Complying with international standards in terms of Labor and human rights, is a key concern for Michelin, both in its operations and supply chain. Assessments, including on-site audits provide good visibility of labor systems and practices throughout the Group’s value chain to ensure working conditions are safe and respectful for natural rubber employees.
Transparency of the upstream supply chain, and in particular the practices of smallholders, has always been a challenge. With the deployment of RubberWay™, Michelin’s suppliers and partners have a better understanding of the risks to be tackled and addressed.
Improving smallholder farmer livelihoods is critical for the long-term resilience of the natural rubber industry and to enable improved sustainability practices. Michelin and its joint venture partners train almost 100,000 farmers each year. The projects are concrete examples of Michelin’s commitments towards local communities.
Leading the way in natural resources efficiency means that production and processing of natural rubber has be done in an environmentally friendly manner, and Michelin regularly provides technical advice on improving resource efficiency and best environmental practices to its suppliers.
The Group also works in its own operations and joint venture partnerships to drastically reduce agrochemical use and water use.
Tackling deforestation risks requires specific approaches due to the complexity of the natural rubber supply chain. For production in large plantations, the Royal Lestari Utama (RLU) joint venture in Indonesia was one of the first in the natural rubber industry to implement an integrated High Conservation Value (HCV)-High Carbon Stock (HCS) approach, meant to demonstrate the implementation of zero-deforestation commitments at a large scale.
Both the RLU and Société Internationale de Plantations d’Hévéas West Africa,(SIPH) joint ventures are piloting satellite monitoring approaches with Satelligence to further mitigate deforestation risks. In smallholder supply sheds, an on-going global deforestation risk analysis, supplemented by jurisdictional environmental data from RubberWay™ helps to highlight priority areas for risk mitigation or intervention projects.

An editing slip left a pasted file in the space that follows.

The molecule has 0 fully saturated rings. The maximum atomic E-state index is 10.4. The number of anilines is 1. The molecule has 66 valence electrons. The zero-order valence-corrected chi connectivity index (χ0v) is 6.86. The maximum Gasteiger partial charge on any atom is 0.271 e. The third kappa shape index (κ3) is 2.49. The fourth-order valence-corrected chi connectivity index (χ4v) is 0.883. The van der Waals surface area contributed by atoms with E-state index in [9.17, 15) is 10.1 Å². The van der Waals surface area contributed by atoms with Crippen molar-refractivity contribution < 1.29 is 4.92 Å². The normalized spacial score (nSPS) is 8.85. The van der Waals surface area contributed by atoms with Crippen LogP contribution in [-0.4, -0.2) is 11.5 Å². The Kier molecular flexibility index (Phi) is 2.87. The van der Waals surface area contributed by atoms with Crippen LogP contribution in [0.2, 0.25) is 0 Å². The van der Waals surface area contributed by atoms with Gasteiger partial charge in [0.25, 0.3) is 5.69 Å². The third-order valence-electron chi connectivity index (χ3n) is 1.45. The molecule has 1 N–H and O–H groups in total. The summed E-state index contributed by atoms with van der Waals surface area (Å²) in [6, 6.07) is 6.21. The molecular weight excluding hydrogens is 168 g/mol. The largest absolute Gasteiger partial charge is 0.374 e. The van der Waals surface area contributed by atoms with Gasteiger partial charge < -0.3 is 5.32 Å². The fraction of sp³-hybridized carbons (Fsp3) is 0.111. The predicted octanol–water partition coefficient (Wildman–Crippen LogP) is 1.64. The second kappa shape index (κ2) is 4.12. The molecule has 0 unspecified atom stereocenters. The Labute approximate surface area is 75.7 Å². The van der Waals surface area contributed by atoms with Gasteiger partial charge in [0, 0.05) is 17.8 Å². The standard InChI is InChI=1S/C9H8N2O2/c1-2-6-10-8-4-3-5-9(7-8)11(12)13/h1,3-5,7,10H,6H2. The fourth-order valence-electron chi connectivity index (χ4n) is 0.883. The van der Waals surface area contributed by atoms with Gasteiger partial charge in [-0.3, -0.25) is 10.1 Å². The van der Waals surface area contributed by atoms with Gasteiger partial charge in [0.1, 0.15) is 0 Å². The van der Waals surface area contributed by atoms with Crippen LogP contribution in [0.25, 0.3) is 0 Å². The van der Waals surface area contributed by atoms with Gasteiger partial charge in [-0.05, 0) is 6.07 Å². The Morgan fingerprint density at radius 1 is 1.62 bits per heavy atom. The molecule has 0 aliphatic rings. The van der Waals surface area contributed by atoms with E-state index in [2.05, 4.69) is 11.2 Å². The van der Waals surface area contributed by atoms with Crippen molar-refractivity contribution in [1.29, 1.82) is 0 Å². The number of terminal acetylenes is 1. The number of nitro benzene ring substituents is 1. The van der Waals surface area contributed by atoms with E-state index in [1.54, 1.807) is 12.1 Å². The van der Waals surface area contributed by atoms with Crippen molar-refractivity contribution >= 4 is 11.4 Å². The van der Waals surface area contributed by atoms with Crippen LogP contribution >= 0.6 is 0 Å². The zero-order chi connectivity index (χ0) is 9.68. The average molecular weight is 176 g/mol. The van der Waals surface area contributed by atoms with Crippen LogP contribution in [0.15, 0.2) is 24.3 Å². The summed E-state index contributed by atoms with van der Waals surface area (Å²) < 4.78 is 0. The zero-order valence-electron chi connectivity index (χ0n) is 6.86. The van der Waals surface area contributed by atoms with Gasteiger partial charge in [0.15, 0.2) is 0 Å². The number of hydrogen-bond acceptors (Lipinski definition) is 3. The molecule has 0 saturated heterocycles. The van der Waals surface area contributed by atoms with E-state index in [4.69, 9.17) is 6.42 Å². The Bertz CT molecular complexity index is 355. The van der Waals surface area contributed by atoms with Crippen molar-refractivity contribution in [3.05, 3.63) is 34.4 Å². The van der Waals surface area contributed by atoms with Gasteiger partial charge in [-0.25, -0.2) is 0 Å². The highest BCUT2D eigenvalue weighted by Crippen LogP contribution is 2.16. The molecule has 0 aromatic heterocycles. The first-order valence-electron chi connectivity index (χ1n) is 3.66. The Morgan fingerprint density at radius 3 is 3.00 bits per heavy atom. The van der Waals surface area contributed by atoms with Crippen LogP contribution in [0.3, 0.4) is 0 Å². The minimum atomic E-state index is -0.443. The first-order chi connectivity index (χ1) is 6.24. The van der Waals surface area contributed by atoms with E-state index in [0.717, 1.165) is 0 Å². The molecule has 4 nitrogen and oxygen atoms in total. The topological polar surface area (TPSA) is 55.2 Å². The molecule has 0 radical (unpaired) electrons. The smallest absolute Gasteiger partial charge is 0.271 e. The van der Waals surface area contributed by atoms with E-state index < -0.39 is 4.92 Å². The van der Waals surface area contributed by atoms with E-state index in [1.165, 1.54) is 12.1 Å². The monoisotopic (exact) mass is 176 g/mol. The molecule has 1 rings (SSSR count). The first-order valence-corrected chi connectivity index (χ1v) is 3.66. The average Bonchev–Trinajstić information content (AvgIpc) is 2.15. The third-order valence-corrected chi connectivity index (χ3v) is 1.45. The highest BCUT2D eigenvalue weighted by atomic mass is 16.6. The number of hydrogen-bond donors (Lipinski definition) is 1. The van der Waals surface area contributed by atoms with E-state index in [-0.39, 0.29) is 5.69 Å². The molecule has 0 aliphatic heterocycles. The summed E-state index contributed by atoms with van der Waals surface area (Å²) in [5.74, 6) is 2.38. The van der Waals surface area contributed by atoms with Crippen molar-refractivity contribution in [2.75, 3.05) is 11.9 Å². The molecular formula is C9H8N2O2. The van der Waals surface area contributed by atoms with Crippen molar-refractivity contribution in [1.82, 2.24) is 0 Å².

Conserving biodiversity is an important priority for the Group.
The Michelin Ecological Reserve in Brazil is one such avenue and protects one of the most biologically diverse forests in the world in a region that has suffered a long history of deforestation, fragmentation, forest degradation, and unsustainable hunting.
Encouraging the development of local communities is important to Michelin, and the Group aims to foster the economic, social, and cultural development of local communities. The Ouro Verde program in Brazil has retained thousands of jobs for local communities in the state of Bahia by transferring land to a cooperative that adopts an agroforestry approach.
Michelin, together with its natural rubber joint-venture partners, are engaged in Community Development Programs that aim to create sustainable community economic empowerment by developing long-term partnerships and providing support in fields of education and health, socio-culture, natural disasters, and infrastructure.
Empowering women and gender equity is a key consideration in community engagement projects. In our projects women and youth are an important target group.
Through the Solidary Art Ouro Verde project in Brazil, Michelin, in partnership with Maria Oiticica, a Brazilian jewelry designer, aims to promote the development of a self-sustainable model. It reconciles conservation, the conscious use of natural resources and the generation of social benefits and income, through training of local communities, especially women, to create artisan jobs that value seeds, fibers and the bark of local trees, especially rubber trees.
The Community Partnership Programme (CPP) is an initiative by the RLU to empower local communities in a socially inclusive manner. The CPP, developed in partnership with the Wana Aksara Institute, is a forestry partnership scheme that provides local communities in concession areas, a means of livelihood while obtaining legal protection to manage the land they currently occupy.